‘People left an intimate part of themselves, a trace of their person in donating such personal garments for a public installation,’ says Nijenhuis. Many of these strangers shared their stories of sexual violence with her. These are the stories of sorrow and survival and the insights Nijenhuis picks up again, exploring the theme of violence and society, in Playing by the Rules. It was clear to her that there was still a need to find more ways to interrogate, lay bare and think about what is needed to break cycles of violence.
Playing by the Rules is her call to challenge gender-based stereotyping as the norm. It offers another way to address patriarchy, male identity in crisis and also violence.
Messages that harm
Nijenhuis, who years ago worked in communications before becoming a full-time artist, has experience in speech-language and communication pathology. She says before the age of three children don’t internalise limits. After that age, though, they grow – or shrink – into believing what they hear. ‘Boys don’t cry’ or ‘girls aren’t as strong as boys’ soon becomes ‘boys are more and girls are less.’
What we are taught becomes what we must adhere to. It becomes so containing that we slowly, lesson by lesson, learn to give up on our own knowing and accept that maybe what we are being told is true.’
Nijenhuis adds that ‘perpetuating ingrained gender stereotyping’ teaches all children ‘that violence is normal and unavoidable.’
For this exhibition she’s intentionally chosen a subtle rather than direct approach: it’s the innocence of children over worn panties. It’s also the domestic and small rather than public installation that acknowledges that it is all linked. Her approach is testing different entry points to have difficult conversations. This was an important way of thinking about getting her message across, and thinking about how violence can be reproduced through art.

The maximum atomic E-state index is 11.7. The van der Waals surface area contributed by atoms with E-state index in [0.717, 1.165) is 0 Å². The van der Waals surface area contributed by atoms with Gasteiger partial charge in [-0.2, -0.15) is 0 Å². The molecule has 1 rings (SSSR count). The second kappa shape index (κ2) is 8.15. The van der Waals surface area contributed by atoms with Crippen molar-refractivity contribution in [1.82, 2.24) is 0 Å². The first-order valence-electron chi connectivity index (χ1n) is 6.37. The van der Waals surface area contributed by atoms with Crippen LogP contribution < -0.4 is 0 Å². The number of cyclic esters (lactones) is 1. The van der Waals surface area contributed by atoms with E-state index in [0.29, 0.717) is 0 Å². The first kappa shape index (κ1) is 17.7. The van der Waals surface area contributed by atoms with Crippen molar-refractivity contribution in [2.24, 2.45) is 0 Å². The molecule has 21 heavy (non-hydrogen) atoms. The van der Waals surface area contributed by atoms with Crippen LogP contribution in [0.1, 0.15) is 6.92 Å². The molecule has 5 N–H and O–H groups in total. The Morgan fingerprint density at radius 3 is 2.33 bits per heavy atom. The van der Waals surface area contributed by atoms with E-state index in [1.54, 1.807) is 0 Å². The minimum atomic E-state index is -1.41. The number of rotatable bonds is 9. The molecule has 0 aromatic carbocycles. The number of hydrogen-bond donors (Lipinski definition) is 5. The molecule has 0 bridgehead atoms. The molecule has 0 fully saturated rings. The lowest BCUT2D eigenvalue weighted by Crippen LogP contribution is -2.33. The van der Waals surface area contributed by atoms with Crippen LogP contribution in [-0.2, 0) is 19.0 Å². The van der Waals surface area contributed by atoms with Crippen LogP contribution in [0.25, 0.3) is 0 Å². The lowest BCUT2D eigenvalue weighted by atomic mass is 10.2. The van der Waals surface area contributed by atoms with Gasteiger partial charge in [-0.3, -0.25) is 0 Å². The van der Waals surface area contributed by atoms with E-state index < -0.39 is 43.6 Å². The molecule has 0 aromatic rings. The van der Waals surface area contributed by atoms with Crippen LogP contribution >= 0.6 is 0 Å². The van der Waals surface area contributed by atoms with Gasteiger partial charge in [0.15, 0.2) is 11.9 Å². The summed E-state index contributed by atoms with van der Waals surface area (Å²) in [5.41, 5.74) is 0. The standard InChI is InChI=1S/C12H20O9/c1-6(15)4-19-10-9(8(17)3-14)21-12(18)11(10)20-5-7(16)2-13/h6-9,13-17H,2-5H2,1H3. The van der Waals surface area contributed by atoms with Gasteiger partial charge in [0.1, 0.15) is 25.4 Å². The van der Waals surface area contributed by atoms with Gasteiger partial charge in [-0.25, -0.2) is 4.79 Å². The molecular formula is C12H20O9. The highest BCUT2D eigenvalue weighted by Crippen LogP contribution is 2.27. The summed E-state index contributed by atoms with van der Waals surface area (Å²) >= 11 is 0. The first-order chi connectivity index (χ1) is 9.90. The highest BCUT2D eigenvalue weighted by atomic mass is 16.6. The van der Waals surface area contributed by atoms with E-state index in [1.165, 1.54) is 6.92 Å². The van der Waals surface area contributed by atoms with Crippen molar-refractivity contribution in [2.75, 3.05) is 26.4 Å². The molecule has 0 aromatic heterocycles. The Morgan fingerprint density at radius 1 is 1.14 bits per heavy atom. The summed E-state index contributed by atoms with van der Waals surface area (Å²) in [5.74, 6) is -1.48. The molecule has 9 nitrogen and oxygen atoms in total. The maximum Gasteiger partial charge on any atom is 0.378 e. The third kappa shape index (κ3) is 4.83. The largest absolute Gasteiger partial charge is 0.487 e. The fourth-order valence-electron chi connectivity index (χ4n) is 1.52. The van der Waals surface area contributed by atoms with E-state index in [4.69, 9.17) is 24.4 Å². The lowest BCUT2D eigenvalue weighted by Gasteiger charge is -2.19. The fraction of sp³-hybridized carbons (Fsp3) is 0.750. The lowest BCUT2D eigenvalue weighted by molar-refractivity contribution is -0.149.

Her message is still unequivocal once the viewer looks a little deeper. The sculptures are designed to juxtapose the binaries of boy or girl – boxes over which children don’t have a say. In one set of sculptures a boy is standing in a woman’s shoes that are oversized for his feet. It’s called Mommy’s Little Boy. In its opposite work Nijenhuis has sculptured a girl in a man’s boots and called the piece Daddy’s Girl. In these works there are undertones of homophobia and familial abuse kept as a sick secret that exploits familial bond as cover.
In another piece, Sit Like a Girl, a girl is sitting on the ground with her legs in a diamond shape. Her hands are placed underneath her dress.
‘For some people there’s discomfort in thinking about that piece, but I would say that they are in denial that children are curious about their sexuality. It’s again the trap of telling girls how they should behave, that they should keep their legs crossed and be responsible for protecting their “virtue”.’
The exhibition space is in the foyer of the corporate building that has replaced the old fire station in Rosebank. Even exhibiting in this location switches the rules. It adds to Nijenhuis’ wish for the realities of gender stereotypes not be left out of spaces that are traditionally off limits to children.
She intends to expand on the collection of the Playing by the Rules sculptures. ‘This is a much longer-term project for me because there is still so much to explore,’ she says. The answers may always elude her, but maybe the quest is not to find all the answers, just to prove that violence is almost always the wrong answer.
This article was first published in New Frame.